In 2017, we welcomed eleven new members into the Institute. Each of them briefly introduces his/her research fields.
What is the nature of a stock corporation? The question has haunted decades of generations, and has led to the classical debate which opposes the contractual approach to the institutional approach. Far from intending to give an end to the debate, my research focuses on its true meaning: to what extent legal problems concerning stock corporations can be considered independently of the human components.
My research filed is corporate finance, asset pricing, and game theory. I have been working on 1) a dynamic capital structure model based on trade-off theory, 2) contractual externalities and dynamic security design, 3) efficient market design of OTC markets, and 4) equilibrium uniqueness in certain dynamic games.
My research interests concern how implicit and explicit physical properties (e.g., posture, voice) modulate our communication process. We don’t pay attention these physical properties in our daily life. However, they play an important role for impression formation and making decision. They also modulate our internal state, and then these modulations change our communication again. I aim to understand the explicit and implicit aspects of this process using cognitive scientific approach.
My research focuses on social interactions through food and eating practices. I am particularly interested in exploring everyday food consumption and identity in Asia. Based on ethnographic fieldwork, I will explore the globalization of halal matters, which includes standardization and diversification, and its impact upon our everyday lives.
I am investigating temporal advances in technology and function of prehistoric stone tools and the relationship with human evolution to better understand the distinctive abilities of Homo sapiens. Currently, I am focusing on the emergence of the complex projectile technology using spearthrowers and bows-and-arrows and try to detect the origin and dispersal process of the complex projectile technology.
Régis Dandoy has a PhD in Political Science from the University of Brussels. Before moving as assistant professor at Waseda University, he was lecturer and research fellow at the University of Zurich, FLACSO-Ecuador and the University of Louvain. His main research interests deal with comparative politics, federalism and decentralization, regional politics, sub-national elections and party manifestos. His current research deals with the comparative analysis of executive and legislative elections at national and regional levels.
My research focuses on the issues in the areas of international trade and development economics.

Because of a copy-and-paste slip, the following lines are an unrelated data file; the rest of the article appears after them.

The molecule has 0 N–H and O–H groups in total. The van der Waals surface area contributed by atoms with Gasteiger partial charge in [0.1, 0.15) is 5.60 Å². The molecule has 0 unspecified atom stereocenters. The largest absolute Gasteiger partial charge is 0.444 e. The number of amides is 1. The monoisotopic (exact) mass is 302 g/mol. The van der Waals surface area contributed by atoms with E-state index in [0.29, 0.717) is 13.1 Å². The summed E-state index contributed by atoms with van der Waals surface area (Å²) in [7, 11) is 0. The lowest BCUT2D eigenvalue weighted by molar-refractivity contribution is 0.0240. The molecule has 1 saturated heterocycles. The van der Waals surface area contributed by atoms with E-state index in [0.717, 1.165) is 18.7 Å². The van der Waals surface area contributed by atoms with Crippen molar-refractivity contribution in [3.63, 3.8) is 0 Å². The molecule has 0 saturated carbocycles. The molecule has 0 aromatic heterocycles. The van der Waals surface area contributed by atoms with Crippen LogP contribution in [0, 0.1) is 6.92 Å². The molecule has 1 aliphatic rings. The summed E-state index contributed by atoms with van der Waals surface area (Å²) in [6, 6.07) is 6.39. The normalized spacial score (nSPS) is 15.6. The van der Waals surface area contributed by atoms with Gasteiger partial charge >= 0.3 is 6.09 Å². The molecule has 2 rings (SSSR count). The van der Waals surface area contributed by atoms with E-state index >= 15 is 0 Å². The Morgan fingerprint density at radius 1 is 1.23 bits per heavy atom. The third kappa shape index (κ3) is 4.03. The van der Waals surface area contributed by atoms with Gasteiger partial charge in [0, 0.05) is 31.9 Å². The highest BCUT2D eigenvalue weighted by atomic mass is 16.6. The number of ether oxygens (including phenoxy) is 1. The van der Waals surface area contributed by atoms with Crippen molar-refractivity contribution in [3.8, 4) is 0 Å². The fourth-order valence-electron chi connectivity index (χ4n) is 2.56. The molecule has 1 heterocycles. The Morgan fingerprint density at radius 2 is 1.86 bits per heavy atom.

The aim of my current project is to understand the effect of globalization on renewable resource management such as fisheries. I and my coauthor conduct an empirical examination of fisheries access agreements on a global scale which will allow us to systematically distinguish the key determinants of these agreements and contrast them to the determinants of fish-product trade flows.
My research interest is in the field of international relations, with a specific focus on political violence such as terrorism and civil wars. My research seeks to explore the logic of political violence and the impact evaluation of counter-insurgency policy. Methodologically, I am particularly interested in spatial econometrics and the application of Geographic Information Systems (GIS).
Coulomb interaction between electrons in materials is a source of various physical properties including magnetism. On the other hand, in materials with “valence skipping elements”, which avoid specific valence state, the interaction turns into attractive, and it brings about novel physical properties such as negative thermal expansion. I‘m making a study aimed at elucidating the new physical properties and discovering new functionalities by utilizing mathematical approaches and computer simulations.
Will Brehm is an Assistant Professor at the Waseda Institute for Advanced Study, Waseda University (Tokyo, Japan). His research interests focus on the intersection of comparative education and international relations. He is currently conducting a research project that explores historical memory and schooling across Cambodia, Laos, Myanmar, Thailand, and Vietnam. He also conducts research on higher education regionalization in the Asia Pacific, consults for the World Bank in Cambodia, and hosts a weekly podcast on education, globalization, and society called FreshEd.
In the Mūlasarvāstivāda Vinaya, the monastic law code of one school of Indian Buddhism, there are embedded many sūtras that convey doctrinal teachings. My project is a search for these sūtras in the extant Vinaya materials, which are preserved in Sanskrit, Tibetan, and Chinese. Through the extraction of these sūtras and analysis of their context, I would like to elucidate what was in the sūtra corpus of this school, the majority of which is now lost.